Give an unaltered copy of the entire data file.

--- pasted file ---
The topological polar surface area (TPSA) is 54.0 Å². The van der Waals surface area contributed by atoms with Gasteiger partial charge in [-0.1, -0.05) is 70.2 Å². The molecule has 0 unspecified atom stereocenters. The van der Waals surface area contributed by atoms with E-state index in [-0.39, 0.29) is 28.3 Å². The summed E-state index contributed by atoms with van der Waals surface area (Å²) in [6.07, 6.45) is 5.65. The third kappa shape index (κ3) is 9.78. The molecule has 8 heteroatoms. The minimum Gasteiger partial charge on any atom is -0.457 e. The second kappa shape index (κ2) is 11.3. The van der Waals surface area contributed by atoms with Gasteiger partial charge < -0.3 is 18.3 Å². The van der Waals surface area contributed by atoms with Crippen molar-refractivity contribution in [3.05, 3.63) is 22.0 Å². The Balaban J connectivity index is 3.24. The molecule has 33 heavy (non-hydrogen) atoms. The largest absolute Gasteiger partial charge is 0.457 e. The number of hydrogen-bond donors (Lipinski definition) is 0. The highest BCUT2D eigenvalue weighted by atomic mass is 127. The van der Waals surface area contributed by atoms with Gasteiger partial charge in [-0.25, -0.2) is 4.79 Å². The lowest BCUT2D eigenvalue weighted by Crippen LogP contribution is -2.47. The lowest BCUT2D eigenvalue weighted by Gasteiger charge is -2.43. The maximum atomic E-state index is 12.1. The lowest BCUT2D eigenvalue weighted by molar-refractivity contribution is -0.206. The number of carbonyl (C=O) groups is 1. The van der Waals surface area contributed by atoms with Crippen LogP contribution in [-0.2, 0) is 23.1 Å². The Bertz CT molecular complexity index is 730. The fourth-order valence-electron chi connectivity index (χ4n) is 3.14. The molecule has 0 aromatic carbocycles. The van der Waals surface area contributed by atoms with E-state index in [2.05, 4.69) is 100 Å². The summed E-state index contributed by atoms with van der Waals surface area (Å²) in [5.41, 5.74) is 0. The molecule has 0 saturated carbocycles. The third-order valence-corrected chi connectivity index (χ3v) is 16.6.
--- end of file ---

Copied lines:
The topological polar surface area (TPSA) is 54.0 Å². The van der Waals surface area contributed by atoms with Gasteiger partial charge in [-0.1, -0.05) is 70.2 Å². The molecule has 0 unspecified atom stereocenters. The van der Waals surface area contributed by atoms with E-state index in [-0.39, 0.29) is 28.3 Å². The summed E-state index contributed by atoms with van der Waals surface area (Å²) in [6.07, 6.45) is 5.65. The third kappa shape index (κ3) is 9.78. The molecule has 8 heteroatoms. The minimum Gasteiger partial charge on any atom is -0.457 e. The second kappa shape index (κ2) is 11.3. The van der Waals surface area contributed by atoms with Gasteiger partial charge < -0.3 is 18.3 Å². The van der Waals surface area contributed by atoms with Crippen molar-refractivity contribution in [3.05, 3.63) is 22.0 Å². The Balaban J connectivity index is 3.24. The molecule has 33 heavy (non-hydrogen) atoms. The largest absolute Gasteiger partial charge is 0.457 e. The number of hydrogen-bond donors (Lipinski definition) is 0. The highest BCUT2D eigenvalue weighted by atomic mass is 127. The van der Waals surface area contributed by atoms with Gasteiger partial charge in [-0.25, -0.2) is 4.79 Å². The lowest BCUT2D eigenvalue weighted by Crippen LogP contribution is -2.47. The lowest BCUT2D eigenvalue weighted by Gasteiger charge is -2.43. The maximum atomic E-state index is 12.1. The lowest BCUT2D eigenvalue weighted by molar-refractivity contribution is -0.206. The number of carbonyl (C=O) groups is 1. The van der Waals surface area contributed by atoms with Crippen LogP contribution in [-0.2, 0) is 23.1 Å². The Bertz CT molecular complexity index is 730. The fourth-order valence-electron chi connectivity index (χ4n) is 3.14. The molecule has 0 aromatic carbocycles. The van der Waals surface area contributed by atoms with E-state index in [2.05, 4.69) is 100 Å². The summed E-state index contributed by atoms with van der Waals surface area (Å²) in [5.41, 5.74) is 0. The molecule has 0 saturated carbocycles. The third-order valence-corrected chi connectivity index (χ3v) is 16.6.